Cellular Automata II

As mentioned before I’ve made a one dimensional Cellular Automata(CA). And although it was intriguing they quickly became very predictive. Actually it was in two dimensions. As the a y-coordinate represented time, but since the states were only depending an the adjacent neighbor’s to the right or left its considered to be one-dimensional.

But they are not as fascinating as CA’s where you expand the neighborhood to include all the eight adjacent cells. That’s called the Moore Neighborhood.

Representing the time dimension. As the intersting part is the evolution of the system, representing time is essential. With a two-dimensional CA it has to be done using animations, and who doesn’t like blinking pixels. This makes CA’s makes even more fun.

In order to decide the state of a cell I look at the Moore neighborhood for every cell on the grid, and count how many neighboring cells are alive. If a cell is alive, then we have to determine whether it survives or dies. If a cell is dead / empty there is the posibility of birth. By defining how many neighbors a cell has to have to survive, and hov many it takes to “give birth” it is possible to run the automata. And this is enough to define a highly complex behavior.

The ubiquitous Conway’s game of life survives if there are 2 or 3 neighbor’s alive and a cell is born if 2 cells are alive, this can be written as : S/B = 23/2. Using a notation like this makes it easy to try out new rules, just adjusting the S/B sets.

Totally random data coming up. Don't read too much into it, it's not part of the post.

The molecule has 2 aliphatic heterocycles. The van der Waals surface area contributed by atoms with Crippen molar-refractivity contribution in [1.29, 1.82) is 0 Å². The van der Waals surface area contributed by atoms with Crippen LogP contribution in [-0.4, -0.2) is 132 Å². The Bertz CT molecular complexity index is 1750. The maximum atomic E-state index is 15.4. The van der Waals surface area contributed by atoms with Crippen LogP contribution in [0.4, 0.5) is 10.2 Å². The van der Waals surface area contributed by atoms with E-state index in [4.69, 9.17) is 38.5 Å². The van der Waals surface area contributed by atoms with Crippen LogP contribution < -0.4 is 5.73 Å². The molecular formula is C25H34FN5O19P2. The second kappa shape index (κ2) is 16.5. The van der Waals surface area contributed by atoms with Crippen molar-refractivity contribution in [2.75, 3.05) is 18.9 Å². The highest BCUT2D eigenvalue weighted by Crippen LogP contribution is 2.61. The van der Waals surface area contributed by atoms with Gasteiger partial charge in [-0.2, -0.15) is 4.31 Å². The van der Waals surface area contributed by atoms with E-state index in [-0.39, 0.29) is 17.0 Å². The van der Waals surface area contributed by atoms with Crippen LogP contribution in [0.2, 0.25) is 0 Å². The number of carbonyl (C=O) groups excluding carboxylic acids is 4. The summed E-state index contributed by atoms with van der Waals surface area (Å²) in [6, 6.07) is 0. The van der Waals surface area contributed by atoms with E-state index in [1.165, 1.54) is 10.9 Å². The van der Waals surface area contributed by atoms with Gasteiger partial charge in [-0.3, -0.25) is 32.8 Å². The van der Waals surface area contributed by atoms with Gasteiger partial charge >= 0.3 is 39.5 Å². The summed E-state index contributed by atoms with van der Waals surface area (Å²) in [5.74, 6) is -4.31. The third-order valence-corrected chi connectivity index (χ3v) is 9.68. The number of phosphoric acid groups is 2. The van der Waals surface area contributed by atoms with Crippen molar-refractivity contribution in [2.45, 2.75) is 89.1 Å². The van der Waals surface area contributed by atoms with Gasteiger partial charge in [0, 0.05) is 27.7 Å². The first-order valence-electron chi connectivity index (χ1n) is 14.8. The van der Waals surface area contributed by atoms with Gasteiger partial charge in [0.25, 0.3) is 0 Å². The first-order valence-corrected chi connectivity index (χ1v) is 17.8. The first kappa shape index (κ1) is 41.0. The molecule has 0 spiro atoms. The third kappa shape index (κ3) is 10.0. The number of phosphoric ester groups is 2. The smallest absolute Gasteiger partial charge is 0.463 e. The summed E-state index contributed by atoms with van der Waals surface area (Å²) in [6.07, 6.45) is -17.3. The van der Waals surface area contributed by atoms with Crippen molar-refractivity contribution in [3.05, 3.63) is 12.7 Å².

I made a small c++ program again using CImg to render these automatons. It’s a rather quick hack, and as such there are plenty off room for optimizing.

But for now it does its job and I don’t intend to develop it further, at least for now. And I think that CIimg might not be the best api for this, I need to look into SDL.

I spent way too much time hacking around to get a nice coloring scheme, and well CImgs intended users are making image manipulation, and not generating images from scratch. SDL is’t intended to generate images from scratch either, but as far as i can tell its easier to manipulate images as int arrays.

Well it does work and i were able to try out some of the rules listed at Wikipedia article about Life like cellular automatons, there online java simulators somewhere on the Internets so I won’t bother to upload any videos – as its much more fun to watch in action an play about with the settings as you go along. If you want to play with the code, well here it is : Cellular Automaton code it’s ugly and you need CImg.h

And now I’ve just downloaded EvoCell which has all the features and a lot more.

Online simulator : MJcell this is a very good implementation. Its fast and has lots of rules and patterns

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